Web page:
Linux, Technology

LXC Linux Containers

What is a container, why would you use a container instead of a virtual machine?  For those who may not know, I’ll briefly go over my understanding of these questions.  Containers use the kernel of the host they’re running on, they require just enough of an operating system and supporting files to run and that’s it.  Generally, you can fit 2-3 times as many applications on single server with containers as you could running traditional virtual machines.  This is because with a VM not only are you running a full fledged operating system, you’re also running virtual equivalents of each individual piece of hardware being emulated for that virtual machine.  All of that can quickly add up to large physical resource consumption on your server.

A container is more than just a chroot jail, but less than an actual virtual machine, and they excel greatly at allowing you to run a single application and have that installation be portable as well.  The container will be as close as possible to a standard Linux installation, but will not require its own kernel.  LXC packages can be had for most Linux distributions through the usual sources.  I’m using it via Proxmox, which is based on Debian Stretch.

In general, you only want to use containers to run a single service or application.  They’re meant to be powered on and off quickly, which makes them great for development purposes.  In my Proxmox environment, I’m running seven containers, each containing their own application.  Previously I was running VMware ESXi, with full VMs, and would combine several of these services on a single virtual machine.  Having them broken out individually the way I do now provides several advantages.  Mainly the ability to take one of the applications/services down without affecting the rest.  I can also take individual backups of each container.  Currently they’re all running CentOS 7, but I could have any number of different distributions running as well if I chose to do so.  There is also the speed of deployment, from 0 to running container takes literally seconds.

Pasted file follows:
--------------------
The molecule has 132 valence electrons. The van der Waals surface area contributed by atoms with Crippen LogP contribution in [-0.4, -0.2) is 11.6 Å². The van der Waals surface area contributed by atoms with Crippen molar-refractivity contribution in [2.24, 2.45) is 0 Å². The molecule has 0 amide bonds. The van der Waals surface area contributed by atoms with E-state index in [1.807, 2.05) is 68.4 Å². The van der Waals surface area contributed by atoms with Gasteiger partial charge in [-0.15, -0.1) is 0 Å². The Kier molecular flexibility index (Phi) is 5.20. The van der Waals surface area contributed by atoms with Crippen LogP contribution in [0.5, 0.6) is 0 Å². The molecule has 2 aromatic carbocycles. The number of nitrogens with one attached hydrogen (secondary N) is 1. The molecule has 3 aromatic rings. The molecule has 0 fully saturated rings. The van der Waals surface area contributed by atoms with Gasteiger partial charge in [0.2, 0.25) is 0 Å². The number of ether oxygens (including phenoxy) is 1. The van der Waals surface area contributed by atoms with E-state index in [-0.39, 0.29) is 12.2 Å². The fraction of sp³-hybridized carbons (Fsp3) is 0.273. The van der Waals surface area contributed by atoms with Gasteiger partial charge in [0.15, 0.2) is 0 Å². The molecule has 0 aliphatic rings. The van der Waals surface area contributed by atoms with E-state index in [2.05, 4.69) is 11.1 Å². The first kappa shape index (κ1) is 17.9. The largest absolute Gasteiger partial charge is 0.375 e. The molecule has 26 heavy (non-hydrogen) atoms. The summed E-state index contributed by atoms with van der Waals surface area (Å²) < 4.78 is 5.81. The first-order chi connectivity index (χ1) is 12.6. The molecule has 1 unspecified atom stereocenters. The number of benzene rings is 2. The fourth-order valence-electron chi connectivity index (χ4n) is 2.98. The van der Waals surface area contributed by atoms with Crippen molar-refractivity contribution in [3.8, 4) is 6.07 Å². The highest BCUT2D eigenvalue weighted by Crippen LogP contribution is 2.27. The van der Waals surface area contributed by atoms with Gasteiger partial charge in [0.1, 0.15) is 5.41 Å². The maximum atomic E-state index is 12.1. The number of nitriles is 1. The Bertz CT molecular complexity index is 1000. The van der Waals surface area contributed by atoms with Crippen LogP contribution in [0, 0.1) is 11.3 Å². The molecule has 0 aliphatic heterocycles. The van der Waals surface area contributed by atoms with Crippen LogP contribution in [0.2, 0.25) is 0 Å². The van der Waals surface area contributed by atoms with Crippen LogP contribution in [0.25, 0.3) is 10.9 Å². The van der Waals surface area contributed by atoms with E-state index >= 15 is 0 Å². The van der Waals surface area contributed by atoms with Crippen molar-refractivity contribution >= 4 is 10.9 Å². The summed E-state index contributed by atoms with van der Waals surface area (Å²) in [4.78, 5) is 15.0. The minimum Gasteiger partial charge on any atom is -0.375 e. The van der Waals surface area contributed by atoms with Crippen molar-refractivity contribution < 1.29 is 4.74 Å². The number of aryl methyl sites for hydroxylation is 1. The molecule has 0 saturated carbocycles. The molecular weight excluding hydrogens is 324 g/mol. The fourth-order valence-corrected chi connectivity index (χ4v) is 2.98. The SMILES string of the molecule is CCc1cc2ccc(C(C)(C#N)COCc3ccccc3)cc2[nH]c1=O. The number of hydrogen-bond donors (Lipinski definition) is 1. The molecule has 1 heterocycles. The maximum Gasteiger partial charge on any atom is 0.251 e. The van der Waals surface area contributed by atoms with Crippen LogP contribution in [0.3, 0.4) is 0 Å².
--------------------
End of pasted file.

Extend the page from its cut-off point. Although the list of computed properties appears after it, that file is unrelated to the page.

The following is an example of the process used to create a container in Proxmox.  Simply click the “Create CT” button on the top bar.  You will be greeted with a dialog box with a series of configuration options.  The node and CT ID should already be filled in for you.  Next you will specify a Hostname, root password, and load an SSH key if desired.

Container Creation

Choose a container template to use, I covered how to obtain available templates for Proxmox in this post.  In my case, I’ll be using CentOS 7.

Container Template

Specify storage details…. disk size, quota, acls.

Hard Disk

Choose the number of CPU cores to use:

CPU

Specify the available memory and swap size:

Memory

Configure the network, in my case I’m only using these containers for servers on an IPv4 network, so everything is setup static and IPv6 is ignored.

Network

For DNS, I just have them use the Host’s settings:

Confirm all the values you have entered, and when you are satisfied that everything is good, click finish to create the container with your specified settings.

Confirmation

A window will pop up similar to the screenshot below with CT creation status, once you get the TASK OK at the bottom, that means creation is done and you are ready to start the container.

Creation Status

Congratulations, you have now created your first container:

Container Screenshot

If you would like more specifics on how I’m using containers in my environment, feel free to check out my article series on building and setting up my new home server.

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